UC Santa Barbara Ranks Among Top U.S. Universities in STARS Sustainability Ratings

Thursday, July 19, 2012 - 17:00
Santa Barbara, CA

For decades, UC Santa Barbara has taken pride in its commitment to sustainability. Now the campus has the numbers to support its claim as one the greenest campuses in the country.

UCSB has received a Gold rating in the Sustainability Tracking, Assessment & Rating System (STARS) program sponsored by the Association for the Advancement of Sustainability in Higher Education (AASHE). On its website, STARS is described as a transparent, self-reporting framework for colleges and universities in the U.S. and Canada to measure their sustainability performance.

This is the first time UCSB has been rated in the STARS system, which ranks schools on a scale of Bronze, Silver, Gold, and Platinum. There are only 35 universities in the U.S. and Canada with a Gold rating. No schools have attained the Platinum, or highest, rating. Fifty schools are ranked Bronze, while 91 have attained a ranking of Silver. Another category, Reporter, is for schools that submit data but choose not to be rated.

The only other campuses from the University of California system to be rated are UC San Diego (Gold) and UCLA (Silver).

"The Gold ranking not only highlights the success of our sustainability efforts on campus, but also is a transparent resource to share with all higher education institutions the specific elements of our program," said Ron Cortez, associate vice chancellor of administrative services and co-chair of the Chancellor's Sustainability Committee. "We hope that our model can assist others in pursuing sustainability infusion into operations, administration, research, and teaching."

UCSB's 280-page report details every aspect of sustainability efforts on campus, according to Mo Lovegreen, UCSB's sustainability manager and leader of the campus's STARS team. "It's a rating scale of how well you're doing in various categories, such as academics and research, curriculum, community outreach, and operations and maintenance," Lovegreen said. "Our success springs from all of the great work the students did for us."

Much of the initial work for the STARS report was carried out by Assistant Professor Simone Pulver's Environmental Studies students, who conducted an analysis of UCSB's sustainability programs as a class project. "They did a really great job," said Lovegreen. "We couldn't have done this without their hard work."

UCSB's STARS score of 66.27 included a 60.53 score in education and research; 56.79 in operations; and 69.48 in planning, administration & engagement. A four-point bonus for innovation credits –– for the campus's Zero Net Energy Initiative, the Grounds to Grounds composting program, the LabRATS sustainable laboratory team, and the Chancellor's Sustainability Internship program –– helped lift UCSB to a Gold rating.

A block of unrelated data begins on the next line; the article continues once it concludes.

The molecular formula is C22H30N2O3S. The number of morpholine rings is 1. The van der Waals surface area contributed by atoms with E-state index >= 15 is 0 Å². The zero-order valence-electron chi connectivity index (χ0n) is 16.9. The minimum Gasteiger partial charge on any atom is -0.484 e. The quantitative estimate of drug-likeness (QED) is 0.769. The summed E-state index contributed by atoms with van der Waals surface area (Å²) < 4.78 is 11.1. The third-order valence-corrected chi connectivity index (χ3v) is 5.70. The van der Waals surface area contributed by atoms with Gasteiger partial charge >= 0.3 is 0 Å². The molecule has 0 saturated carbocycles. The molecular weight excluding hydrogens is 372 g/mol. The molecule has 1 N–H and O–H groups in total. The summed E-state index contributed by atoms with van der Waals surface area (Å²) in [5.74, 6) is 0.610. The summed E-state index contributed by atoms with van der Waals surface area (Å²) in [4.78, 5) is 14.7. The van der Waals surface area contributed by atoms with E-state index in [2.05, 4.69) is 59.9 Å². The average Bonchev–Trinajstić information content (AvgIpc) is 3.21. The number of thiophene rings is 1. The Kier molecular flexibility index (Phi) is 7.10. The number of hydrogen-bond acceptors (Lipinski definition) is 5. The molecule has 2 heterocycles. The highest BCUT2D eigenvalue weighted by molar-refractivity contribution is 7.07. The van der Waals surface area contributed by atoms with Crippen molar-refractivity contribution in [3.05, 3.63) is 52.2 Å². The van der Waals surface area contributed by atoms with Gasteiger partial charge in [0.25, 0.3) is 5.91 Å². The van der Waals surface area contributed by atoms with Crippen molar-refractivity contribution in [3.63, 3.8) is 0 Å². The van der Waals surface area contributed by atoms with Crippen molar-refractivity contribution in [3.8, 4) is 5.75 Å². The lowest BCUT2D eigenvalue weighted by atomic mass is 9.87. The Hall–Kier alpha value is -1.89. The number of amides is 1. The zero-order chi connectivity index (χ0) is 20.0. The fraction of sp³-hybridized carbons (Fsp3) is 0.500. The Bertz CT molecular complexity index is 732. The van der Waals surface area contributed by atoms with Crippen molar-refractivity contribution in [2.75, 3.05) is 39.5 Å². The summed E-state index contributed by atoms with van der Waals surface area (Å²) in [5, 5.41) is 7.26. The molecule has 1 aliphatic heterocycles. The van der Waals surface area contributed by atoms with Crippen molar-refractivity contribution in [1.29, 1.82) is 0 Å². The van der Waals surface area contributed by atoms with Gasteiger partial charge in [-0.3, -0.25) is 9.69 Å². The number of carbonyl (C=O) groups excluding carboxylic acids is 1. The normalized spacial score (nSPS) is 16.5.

UCSB scored high marks in categories across the board, including dining services, for programs such as composting, vegan menus, and trayless dining; education and research, for sustainability research initiatives, graduate and undergraduate programs, and the student sustainability outreach program; and planning, administration & engagement, for, among other things, coordination and planning.

"We did amazingly well in our sustainability organization," Lovegreen said. "The fact that we have specific sustainability positions funded on campus, and have the committee structure (including the Chancellor's Sustainability Committee), those things are all very positive. We got a lot of points there."

The STARS process also exposed some of the campus's weaknesses, according to Lovegreen. "Our weakest point is investments," she said. "UC overall did not rank well in that category. It's going to be a continuing challenge, in part because of the way we handle investments as a system."

Overall, the roughly 709 hours devoted to the STARS assessment were well worth it, and will allow UCSB to update its profile within the AASHE system on an ongoing basis. "You can really get a sense of an institution's greenness based on what you need to add in the future," said Lovegreen.

Other members of the STARS team were Katie Maynard and Bill Norrington, from geography; graduate student Matthew O'Carroll; and undergraduate students Felicia Bill and Ryan Kelley.








Top image: Showing off UCSB's new Big Belly recycling bins are Matt O'Carroll, the campus's refuse and recycling intern, and Jon Cook, associate director of landscape, environmental & customer services.
Credit: Mo Lovegreen



†† Bottom image: Bonnie Crouse, assistant director of residential dining services, poses in the De La Guerra Commons, one of UCSB's dining facilities, all of which feature many sustainable practices, including trayless dining, organic foods, and vegan menus.


UCSB Sustainability